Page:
To achieve its objectives, the independence leader leaned on the top figures of the so-called War of 10 years (1868-1878) and managed to articulate a movement that responded to his orders.
Under the direction of Martí and Máximo Gómez, as commanding general of the Liberation Army, the conflict broke out on February 24, 1895 with the simultaneous uprising at several points on the island.
That fact is known as the Grito de Baire or Grito de Oriente. This last name was proposed to achieve greater precision when dealing with an uprising with multiple foci.
The conflict ended with the intrusion of the United States in 1898 and the frustration of the truly free republic dreamed by Martí (who fell in combat in May 1895).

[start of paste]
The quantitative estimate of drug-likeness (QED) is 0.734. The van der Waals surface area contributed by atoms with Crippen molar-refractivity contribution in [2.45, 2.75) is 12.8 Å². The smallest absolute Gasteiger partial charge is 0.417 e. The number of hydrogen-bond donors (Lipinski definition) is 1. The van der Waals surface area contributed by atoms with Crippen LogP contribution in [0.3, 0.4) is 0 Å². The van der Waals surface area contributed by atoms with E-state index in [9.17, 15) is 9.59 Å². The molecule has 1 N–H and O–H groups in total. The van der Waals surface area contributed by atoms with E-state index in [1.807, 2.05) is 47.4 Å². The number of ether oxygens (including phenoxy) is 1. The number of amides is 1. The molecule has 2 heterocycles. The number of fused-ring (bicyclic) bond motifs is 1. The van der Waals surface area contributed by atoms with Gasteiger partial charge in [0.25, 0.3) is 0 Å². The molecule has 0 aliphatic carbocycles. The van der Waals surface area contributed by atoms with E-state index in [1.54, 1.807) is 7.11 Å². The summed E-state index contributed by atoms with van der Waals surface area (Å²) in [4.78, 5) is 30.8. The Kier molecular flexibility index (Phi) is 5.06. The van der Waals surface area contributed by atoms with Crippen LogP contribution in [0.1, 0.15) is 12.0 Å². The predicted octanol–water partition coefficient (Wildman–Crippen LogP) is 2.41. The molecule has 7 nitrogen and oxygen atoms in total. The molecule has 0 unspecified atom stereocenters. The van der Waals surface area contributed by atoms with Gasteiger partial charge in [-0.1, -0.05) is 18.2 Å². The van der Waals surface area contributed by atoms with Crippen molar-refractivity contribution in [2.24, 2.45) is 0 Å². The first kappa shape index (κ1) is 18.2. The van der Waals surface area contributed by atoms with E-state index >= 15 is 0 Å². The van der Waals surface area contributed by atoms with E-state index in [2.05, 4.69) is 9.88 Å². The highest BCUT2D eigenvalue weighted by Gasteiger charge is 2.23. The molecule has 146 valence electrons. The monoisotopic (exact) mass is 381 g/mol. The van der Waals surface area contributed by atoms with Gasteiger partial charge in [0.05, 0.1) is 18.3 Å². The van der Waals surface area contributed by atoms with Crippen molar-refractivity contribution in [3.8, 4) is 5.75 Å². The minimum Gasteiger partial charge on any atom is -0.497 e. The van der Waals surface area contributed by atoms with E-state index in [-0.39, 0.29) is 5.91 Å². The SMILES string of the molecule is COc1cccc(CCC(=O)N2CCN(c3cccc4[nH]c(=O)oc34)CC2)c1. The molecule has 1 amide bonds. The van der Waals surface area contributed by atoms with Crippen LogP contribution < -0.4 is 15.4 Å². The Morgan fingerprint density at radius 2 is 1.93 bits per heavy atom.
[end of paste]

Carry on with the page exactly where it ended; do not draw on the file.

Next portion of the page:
Decades later, the necessary war served as an inspiration to the fighters of the War of National Liberation (1956-1958), led by Fidel Castro and with which Cuba achieved definitive independence.
To reflect the tradition of inherited struggle in each stage of national history, Fidel Castro himself referred on several occasions to the fact that the Cuban Revolution was one, initiated in October 1868. (Prensa Latina)